“Look here!” ses George, ’ardly able to speak; “do you mean to tell me he never meant to come?”
“I’m afraid not,” ses Mrs. Mitchell, “knowing wot he is. But don’t you worry; I’ll give him a bit o’ my mind when I see ’im.”
George Crofts felt as though he’d burst, and then ’e got his breath, and the things ’e said about Uncle Joe was so awful that Mrs. Mitchell told the boys to go away.
“How dare you talk of my uncle like that?” ses Gerty, firing up.
“You forget yourself, George,” ses Mrs. Mitchell. “You’ll like ’im when you get to know ’im better.”
“Don’t you call me George,” ses George Crofts, turning on ’er. “I’ve been done, that’s wot I’ve been. I ’ad fourteen pounds when I was paid off, and it’s melting like butter.”
“Well, we’ve enjoyed ourselves,” ses Gerty, “and that’s what money was given us for. I’m sure those two boys ’ave had a splendid time, thanks to you. Don’t go and spoil all by a little bit o’ temper.”
“Temper!” ses George, turning on her. “I’ve done with you, I wouldn’t marry you if you was the on’y gal in the world. I wouldn’t marry you if you paid me.”
“Oh, indeed!” ses Gerty; “but if you think you can get out of it like that you’re mistaken. I’ve lost my young man through you, and I’m not going to lose you too. I’ll send my two big cousins round to see you to-morrow.”
“They won’t put up with no nonsense, I can tell you,” ses Mrs. Mitchell.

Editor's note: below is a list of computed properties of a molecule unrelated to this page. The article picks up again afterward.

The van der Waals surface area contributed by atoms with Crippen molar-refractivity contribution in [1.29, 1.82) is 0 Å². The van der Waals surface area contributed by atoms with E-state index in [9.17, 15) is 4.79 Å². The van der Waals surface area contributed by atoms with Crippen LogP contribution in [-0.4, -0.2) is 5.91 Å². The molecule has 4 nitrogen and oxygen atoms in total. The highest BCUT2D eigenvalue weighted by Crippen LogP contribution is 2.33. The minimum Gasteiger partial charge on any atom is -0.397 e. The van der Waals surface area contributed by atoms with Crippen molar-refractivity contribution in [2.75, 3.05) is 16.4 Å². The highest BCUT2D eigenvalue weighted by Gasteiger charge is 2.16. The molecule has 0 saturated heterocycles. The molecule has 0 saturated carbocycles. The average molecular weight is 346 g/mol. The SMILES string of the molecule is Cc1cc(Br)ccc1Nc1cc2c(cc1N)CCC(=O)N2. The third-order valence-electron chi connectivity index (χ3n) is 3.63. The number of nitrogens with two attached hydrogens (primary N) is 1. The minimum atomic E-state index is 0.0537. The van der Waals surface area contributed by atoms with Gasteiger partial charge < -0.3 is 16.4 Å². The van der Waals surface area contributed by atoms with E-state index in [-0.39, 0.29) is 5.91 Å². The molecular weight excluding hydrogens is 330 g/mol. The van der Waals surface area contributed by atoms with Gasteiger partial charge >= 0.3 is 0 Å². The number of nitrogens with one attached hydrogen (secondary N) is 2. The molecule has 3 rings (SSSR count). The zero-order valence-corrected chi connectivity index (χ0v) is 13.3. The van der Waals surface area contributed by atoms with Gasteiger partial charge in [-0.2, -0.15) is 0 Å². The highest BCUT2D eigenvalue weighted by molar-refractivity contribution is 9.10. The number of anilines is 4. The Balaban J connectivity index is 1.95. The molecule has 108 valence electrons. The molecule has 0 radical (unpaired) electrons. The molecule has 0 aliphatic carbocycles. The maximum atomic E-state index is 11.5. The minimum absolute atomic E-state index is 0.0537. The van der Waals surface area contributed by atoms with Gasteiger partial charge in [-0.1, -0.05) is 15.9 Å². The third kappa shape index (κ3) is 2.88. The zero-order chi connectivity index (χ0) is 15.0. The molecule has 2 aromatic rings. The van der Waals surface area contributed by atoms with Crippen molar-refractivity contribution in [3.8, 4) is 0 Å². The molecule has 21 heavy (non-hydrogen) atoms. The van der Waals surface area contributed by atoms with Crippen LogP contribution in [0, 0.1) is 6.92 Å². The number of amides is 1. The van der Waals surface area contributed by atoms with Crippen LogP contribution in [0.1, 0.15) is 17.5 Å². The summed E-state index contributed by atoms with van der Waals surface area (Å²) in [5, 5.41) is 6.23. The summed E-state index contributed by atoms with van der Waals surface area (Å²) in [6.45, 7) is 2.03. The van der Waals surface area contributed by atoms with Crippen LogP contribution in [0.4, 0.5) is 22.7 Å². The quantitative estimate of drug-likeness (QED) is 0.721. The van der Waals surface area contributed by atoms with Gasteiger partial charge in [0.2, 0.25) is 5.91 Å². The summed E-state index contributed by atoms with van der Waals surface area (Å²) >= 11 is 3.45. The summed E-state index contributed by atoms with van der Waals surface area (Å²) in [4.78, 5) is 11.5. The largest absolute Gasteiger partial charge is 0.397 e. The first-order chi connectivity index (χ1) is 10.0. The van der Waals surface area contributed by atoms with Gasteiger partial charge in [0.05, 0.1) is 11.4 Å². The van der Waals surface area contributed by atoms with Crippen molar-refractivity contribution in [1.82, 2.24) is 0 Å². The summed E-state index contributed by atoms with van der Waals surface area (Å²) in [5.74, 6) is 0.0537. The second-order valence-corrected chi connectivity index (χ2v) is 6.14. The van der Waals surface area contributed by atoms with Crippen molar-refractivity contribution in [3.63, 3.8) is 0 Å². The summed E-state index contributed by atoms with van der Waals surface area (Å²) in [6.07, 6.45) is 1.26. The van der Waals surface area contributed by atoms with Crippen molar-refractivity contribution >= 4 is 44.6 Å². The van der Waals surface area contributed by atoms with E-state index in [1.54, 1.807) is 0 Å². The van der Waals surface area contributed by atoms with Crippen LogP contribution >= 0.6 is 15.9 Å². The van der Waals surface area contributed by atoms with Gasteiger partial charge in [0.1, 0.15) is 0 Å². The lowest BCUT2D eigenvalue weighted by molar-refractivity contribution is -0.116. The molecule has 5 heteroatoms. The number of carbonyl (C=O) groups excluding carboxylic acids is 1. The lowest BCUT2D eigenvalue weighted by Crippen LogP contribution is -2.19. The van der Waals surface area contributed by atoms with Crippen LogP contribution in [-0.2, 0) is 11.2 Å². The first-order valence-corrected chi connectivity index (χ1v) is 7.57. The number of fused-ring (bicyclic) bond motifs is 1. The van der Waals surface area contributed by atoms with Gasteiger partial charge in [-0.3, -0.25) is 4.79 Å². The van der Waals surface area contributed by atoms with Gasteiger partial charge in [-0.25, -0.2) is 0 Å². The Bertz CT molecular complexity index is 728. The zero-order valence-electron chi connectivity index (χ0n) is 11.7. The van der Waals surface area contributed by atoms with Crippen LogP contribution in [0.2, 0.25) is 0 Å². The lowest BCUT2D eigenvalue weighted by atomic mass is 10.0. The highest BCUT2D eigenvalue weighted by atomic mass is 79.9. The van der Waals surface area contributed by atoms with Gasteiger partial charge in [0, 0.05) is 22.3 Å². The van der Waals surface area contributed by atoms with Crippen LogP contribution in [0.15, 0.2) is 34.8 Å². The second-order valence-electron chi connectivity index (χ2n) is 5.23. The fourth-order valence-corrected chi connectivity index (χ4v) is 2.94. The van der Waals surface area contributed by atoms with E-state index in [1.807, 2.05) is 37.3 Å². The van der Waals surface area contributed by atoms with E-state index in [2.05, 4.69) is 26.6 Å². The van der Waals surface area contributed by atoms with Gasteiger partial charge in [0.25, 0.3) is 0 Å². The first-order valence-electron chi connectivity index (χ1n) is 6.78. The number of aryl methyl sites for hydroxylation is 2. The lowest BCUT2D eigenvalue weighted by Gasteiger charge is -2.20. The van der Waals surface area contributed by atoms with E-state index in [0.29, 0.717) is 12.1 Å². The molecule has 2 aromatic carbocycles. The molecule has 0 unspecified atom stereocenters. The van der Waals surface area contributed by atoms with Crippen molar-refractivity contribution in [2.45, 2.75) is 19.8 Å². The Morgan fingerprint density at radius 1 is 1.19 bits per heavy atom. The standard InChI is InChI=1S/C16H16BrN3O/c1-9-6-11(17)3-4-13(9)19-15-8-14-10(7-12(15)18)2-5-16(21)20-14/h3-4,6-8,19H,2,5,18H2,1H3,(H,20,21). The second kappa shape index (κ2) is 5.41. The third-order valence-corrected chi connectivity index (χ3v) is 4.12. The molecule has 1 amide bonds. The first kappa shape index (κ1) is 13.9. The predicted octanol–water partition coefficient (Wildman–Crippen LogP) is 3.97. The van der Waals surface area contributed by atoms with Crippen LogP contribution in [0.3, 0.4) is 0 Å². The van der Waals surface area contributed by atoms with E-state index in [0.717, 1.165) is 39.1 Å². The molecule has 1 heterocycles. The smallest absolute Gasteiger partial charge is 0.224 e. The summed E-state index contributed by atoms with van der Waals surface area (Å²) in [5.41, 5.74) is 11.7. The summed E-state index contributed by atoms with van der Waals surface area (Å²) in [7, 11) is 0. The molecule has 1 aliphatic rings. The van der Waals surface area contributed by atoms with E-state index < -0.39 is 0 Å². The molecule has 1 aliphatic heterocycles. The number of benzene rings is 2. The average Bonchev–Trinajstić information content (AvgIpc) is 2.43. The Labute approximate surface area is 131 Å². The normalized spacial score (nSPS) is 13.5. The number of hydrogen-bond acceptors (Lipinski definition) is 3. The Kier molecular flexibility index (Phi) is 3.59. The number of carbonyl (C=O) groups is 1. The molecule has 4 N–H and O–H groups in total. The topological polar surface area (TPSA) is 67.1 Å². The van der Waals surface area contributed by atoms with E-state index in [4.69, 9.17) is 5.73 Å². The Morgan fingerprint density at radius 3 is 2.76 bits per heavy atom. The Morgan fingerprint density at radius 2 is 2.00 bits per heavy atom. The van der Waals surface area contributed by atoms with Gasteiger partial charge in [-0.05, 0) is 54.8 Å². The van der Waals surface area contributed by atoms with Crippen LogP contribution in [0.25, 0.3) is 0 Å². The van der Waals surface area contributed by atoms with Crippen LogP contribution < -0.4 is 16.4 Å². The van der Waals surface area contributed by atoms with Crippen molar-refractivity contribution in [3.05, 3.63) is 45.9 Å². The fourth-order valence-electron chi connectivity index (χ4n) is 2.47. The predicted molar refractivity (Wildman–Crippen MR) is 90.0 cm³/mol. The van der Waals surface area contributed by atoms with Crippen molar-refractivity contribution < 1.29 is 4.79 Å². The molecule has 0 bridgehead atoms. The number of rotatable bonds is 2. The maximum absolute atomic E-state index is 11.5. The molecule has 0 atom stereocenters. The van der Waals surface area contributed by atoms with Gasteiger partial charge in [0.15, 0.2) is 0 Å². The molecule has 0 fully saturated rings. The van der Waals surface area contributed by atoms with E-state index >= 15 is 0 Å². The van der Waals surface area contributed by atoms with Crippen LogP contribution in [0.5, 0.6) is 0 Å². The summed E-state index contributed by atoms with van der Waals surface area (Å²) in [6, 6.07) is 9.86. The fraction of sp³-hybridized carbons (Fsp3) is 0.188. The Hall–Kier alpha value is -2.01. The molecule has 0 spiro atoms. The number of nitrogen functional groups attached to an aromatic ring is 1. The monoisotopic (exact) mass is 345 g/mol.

She called the boys to her, and then she and Gerty, arter holding their ’eads very high and staring at George, went off and left ’im alone. He went straight off ’ome, counting ’is money all the way and trying to make it more, and, arter telling Bob ’ow he’d been treated, and trying hard to get ’im to go shares in his losses, packed up his things and cleared out, all boiling over with temper.
Bob was so dazed he couldn’t make head or tail out of it, but ’e went round to see Gerty the first thing next morning, and she explained things to him.
“I don’t know when I’ve enjoyed myself so much,” she ses, wiping her eyes, “but I’ve had enough gadding about for once, and if you come round this evening we’ll have a nice quiet time together looking at the furniture shops.”
[Illustration: “Over the Side.”]
Of all classes of men, those who follow the sea are probably the most prone to superstition. Afloat upon the black waste of waters, at the mercy of wind and sea, with vast depths and strange creatures below them, a belief in the supernatural is easier than ashore, under the cheerful gas-lamps. Strange stories of the sea are plentiful, and an incident which happened within my own experience has made me somewhat chary of dubbing a man fool or coward because he has encountered something he cannot explain. There are stories of the supernatural with prosaic sequels; there are others to which the sequel has never been published.